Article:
The ThermoPro TP-27B food thermometer is a four-channel unit that features extended range - 500 feet (152m) - as well as the ability to set either a target temperature for food or a temperature range for the cooker.
The cases for the transmitter (the larger unit) and the receiver have a rubberized perimeter to protect against damage from dropping. They both have seals around their battery boxes to guard against moisture ingress. The probe jacks are not sealed, however.
Both the transmitter unit and the remote receiver display all four channels' temperatures. The temperature alarm limits can be set on each channel independently, but only from the transmitter. Alarms can be armed on a channel-by-channel basis, or all turned on or off together. You can specify a single temperature for a piece of food or you can specify a temperature range that, if exceeded, will trigger an alarm. The alarm on the receiver can be off, a beep, a vibration, or a combination of the two. The backlight flashes on both units when an alarm triggers. There is a low battery indicator on both units. There are no pre-programmed temperatures for different doneness levels - a 'feature' that won't bother experienced users.
Operation is pretty intuitive, but reading the operator's manual will reveal a few tricks that aren't obvious. The communication between the transmitter and the receiver is claimed to work up to 500 feet (152m). This assumes ideal conditions, like line-of-sight, but it should be better than the typical Bluetooth or Wi-Fi ranges in real world conditions.
The transmitter-receiver pair work together and don't require other devices like a smart phone. This means that you won't be able to monitor your temperatures via an internet connection. All the controls are found on the transmitter, so you won't be able to make changes to alarm settings remotely. On the other hand, if you're near your cooker, you'll be able to see and manage the alarms without the receiver unit even being turned on.
The probes have robust cables. However, I would like to see strain reliefs built into the probes to reduce flexing and failure. The probes are also only 43 inches (1m) in length; that's a little short for outdoor cooking. Each probe is color-coded to make it easier to see at a glance which probe goes to which channel.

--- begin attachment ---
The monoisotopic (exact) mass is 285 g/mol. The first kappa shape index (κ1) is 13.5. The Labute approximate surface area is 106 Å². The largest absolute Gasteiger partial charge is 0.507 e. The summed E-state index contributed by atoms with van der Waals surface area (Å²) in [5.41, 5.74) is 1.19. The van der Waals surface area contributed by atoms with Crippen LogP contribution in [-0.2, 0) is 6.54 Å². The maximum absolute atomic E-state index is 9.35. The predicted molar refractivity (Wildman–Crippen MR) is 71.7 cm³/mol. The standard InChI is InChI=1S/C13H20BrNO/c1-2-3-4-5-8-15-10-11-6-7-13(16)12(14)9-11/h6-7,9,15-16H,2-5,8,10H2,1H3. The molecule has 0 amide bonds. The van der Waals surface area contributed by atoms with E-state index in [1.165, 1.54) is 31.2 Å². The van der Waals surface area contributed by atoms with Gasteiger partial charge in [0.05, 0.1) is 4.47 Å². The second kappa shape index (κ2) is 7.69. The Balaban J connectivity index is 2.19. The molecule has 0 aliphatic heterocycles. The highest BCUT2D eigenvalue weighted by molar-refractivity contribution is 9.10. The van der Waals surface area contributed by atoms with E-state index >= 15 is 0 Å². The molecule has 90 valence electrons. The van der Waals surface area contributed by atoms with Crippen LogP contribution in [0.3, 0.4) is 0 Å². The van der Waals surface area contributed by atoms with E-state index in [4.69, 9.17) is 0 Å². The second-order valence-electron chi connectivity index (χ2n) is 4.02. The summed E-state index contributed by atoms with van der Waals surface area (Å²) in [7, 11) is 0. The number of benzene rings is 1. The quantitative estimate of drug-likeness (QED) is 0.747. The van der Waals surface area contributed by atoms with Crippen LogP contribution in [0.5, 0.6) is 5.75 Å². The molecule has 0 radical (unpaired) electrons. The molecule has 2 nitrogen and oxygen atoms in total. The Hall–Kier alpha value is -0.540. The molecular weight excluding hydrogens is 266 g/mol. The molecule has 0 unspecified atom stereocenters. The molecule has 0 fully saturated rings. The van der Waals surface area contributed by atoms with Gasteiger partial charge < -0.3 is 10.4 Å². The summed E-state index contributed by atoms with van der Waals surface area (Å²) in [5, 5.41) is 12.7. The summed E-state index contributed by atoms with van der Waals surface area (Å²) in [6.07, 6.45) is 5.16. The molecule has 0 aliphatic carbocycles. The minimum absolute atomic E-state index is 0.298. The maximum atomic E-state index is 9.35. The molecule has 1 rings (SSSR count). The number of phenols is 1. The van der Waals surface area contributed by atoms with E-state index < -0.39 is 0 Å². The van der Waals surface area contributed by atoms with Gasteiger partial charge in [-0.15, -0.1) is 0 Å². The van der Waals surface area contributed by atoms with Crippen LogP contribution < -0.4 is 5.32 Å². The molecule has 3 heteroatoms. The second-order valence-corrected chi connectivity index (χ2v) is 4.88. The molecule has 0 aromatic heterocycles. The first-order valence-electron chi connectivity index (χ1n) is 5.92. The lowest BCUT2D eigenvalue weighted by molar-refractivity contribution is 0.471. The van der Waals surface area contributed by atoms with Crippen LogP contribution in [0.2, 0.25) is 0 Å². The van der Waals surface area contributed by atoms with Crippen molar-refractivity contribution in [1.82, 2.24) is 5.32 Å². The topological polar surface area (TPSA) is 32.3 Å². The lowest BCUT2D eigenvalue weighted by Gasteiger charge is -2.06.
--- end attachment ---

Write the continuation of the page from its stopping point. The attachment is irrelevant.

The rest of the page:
One major failing is in how the remote unit responds to a loss of signal from the transmitter. A loss of signal garners no response for 30 minutes, then after 30 minutes the receiver sounds and alarm and shuts off. Thirty minutes is too much time; a signal loss should annunciate within minutes. Otherwise the cooking can go awry. This shortcoming prevents this unit from getting a Gold Medal.
Accuracy is very good. Build quality is good. There isn't a timer feature, but I never use that anyway. Warranty is for one year. The user's manual has a phone number and an e-mail address if one needs guidance or has a problem.
All in all, this is a very nice thermometer at a very competitive price. ThermoPro seems to be aiming for a mid- to upper-middle segment of the marketplace with its latest offerings. I'm giving it a Silver Medal for aggressive positioning in a market crowded with similar units.
Leave in Food
Leave in Cooker
Manufacturer's Suggested Retail Price:
Where to buy (buying from these suppliers supports this website):
Transmitter, receiver, 4 probes, 2 grill clips, 4 AAA batteries, instructions
(4) length: 6" (152mm), diameter: 0.160" (4mm), tip: 0.105" (2.66mm), cable: 43" (1m)
Min / Max:
14 to 572°F (-10 to 300°C)
At 32ºF it actually reads:
At 130°F it actually reads:
At 225°F it actually reads:
At 325°F it actually reads:
Speed from 32°F to 212°F:
Size of numbers in display:
Transmitter: .562" (15mm), receiver: .375" (10mm)
T: 7.65 oz. (217g); R: 4.30 oz. (121g)
500 foot (152m) range - claimed